Whether to use accuracy or d-prime depends on the aim of the study. For instance, when estimating prevalence in a large-scale study, d-prime might be useful to provide a more conservative estimate. However, when it comes to identifying amusic participants, the more liberal criterion provided by accuracy, in combination with the cognitive-control tasks described above, would be a more powerful approach.

The amusic profile

This final section constitutes a proof of concept of the MPIA. Here we compared a group of congenital amusics identified through this protocol (using the melodic composite score accuracy cutoff of 21.36, calculated in the previous section) to a group of non-amusic control participants matched to the congenital amusics in terms of age, sex, and education (Table 2). These 13 amusics and 13 matched controls had been recruited over many years (2003 to present) to take part in studies in our laboratory. Three of these amusics and eight of the matched controls are from the sample (n = 175) used in the previous analyses. The remaining 164 participants were not tested with the full MPIA and were therefore excluded from the present analysis.
Table 2

Demographics for amusics (n = 13) and matched controls (n = 13)

Demographic Variable

Amusics (SE)

Controls (SE)

Sex

9 women

9 women

Age

47.08 (4.66) years

49.23 (4.66) years

Education

16.85 (1.10) years

15.85 (0.98) years

There were no significant differences between amusics and controls for any demographic variable, all ps > .05.

As is required by the MPIA, all of the participants had normal uncorrected age-standardized hearing, no history of traumatic brain injury, and performed within the normal range on all nonmusical cognitive screening tests. The amusics all had melodic composite scores below the cutoff. As expected, the controls outperformed the amusics on the scale test, t(24) = 13.57, p < .001, the off-beat test, t(24) = 3.48, p = .002, and the out-of-key test, t(24) = 9.31, p < .001, of the AMUSIA online screening battery. The effect size for the off-beat test was considerably smaller than that for either of the two pitch tests, which is consistent with the idea that amusia is specific to pitch, thus preserving temporal processing, and also with previous research indicating that the mere presence of pitch in temporal tasks may compromise amusic performance (Phillips-Silver et al., 2013).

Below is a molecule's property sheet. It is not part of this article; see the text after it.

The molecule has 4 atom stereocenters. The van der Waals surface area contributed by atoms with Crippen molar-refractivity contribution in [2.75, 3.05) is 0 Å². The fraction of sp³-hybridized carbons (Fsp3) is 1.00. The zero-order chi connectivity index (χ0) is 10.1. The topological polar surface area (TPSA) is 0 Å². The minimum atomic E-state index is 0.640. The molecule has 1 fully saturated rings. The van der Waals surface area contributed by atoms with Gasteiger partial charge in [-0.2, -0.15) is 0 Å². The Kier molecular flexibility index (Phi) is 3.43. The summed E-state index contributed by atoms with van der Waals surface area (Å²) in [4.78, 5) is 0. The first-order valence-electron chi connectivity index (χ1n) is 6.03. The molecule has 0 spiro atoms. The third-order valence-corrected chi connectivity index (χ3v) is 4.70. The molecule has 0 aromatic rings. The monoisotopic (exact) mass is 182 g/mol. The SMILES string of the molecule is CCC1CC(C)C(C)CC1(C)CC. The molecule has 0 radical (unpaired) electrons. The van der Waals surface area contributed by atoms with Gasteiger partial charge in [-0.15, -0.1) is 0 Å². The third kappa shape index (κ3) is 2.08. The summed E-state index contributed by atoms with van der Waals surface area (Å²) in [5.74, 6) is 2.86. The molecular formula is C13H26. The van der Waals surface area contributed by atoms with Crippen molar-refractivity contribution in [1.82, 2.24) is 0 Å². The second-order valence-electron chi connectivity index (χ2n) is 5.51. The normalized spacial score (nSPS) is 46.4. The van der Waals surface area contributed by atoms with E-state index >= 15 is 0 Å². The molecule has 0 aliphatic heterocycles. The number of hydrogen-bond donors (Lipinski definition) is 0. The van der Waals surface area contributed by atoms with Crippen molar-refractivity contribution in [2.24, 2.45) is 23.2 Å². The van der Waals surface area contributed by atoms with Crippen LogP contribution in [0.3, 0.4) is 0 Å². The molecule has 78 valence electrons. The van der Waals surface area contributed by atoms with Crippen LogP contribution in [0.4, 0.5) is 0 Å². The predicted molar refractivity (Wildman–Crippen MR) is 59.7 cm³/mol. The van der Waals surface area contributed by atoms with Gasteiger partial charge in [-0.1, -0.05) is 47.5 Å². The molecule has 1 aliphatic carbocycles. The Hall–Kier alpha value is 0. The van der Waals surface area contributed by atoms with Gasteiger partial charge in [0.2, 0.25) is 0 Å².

As can be seen in Table 3, the amusics scored significantly worse than controls on all tests of the MBEA. This pattern is identical for both accuracy and d-prime and, again, is consistent with what would be expected from previous research. In particular, the mean differences between the groups for the temporal and memory tests were smaller than the difference for the pitch tests. Interestingly, calculation of the signal detection measure C (bias) showed significant differences between amusics and controls for all MBEA tests except memory. Specifically, amusics showed a slightly conservative bias (mean melodic composite C = 0.71), indicating a tendency to respond “same.” This is in keeping with the finding that amusics do not consciously perceive small pitch changes (Peretz, Brattico, Järvenpää, & Tervaniemi, 2009). In contrast, controls as a group did not respond with a bias (mean melodic composite C = –0.13).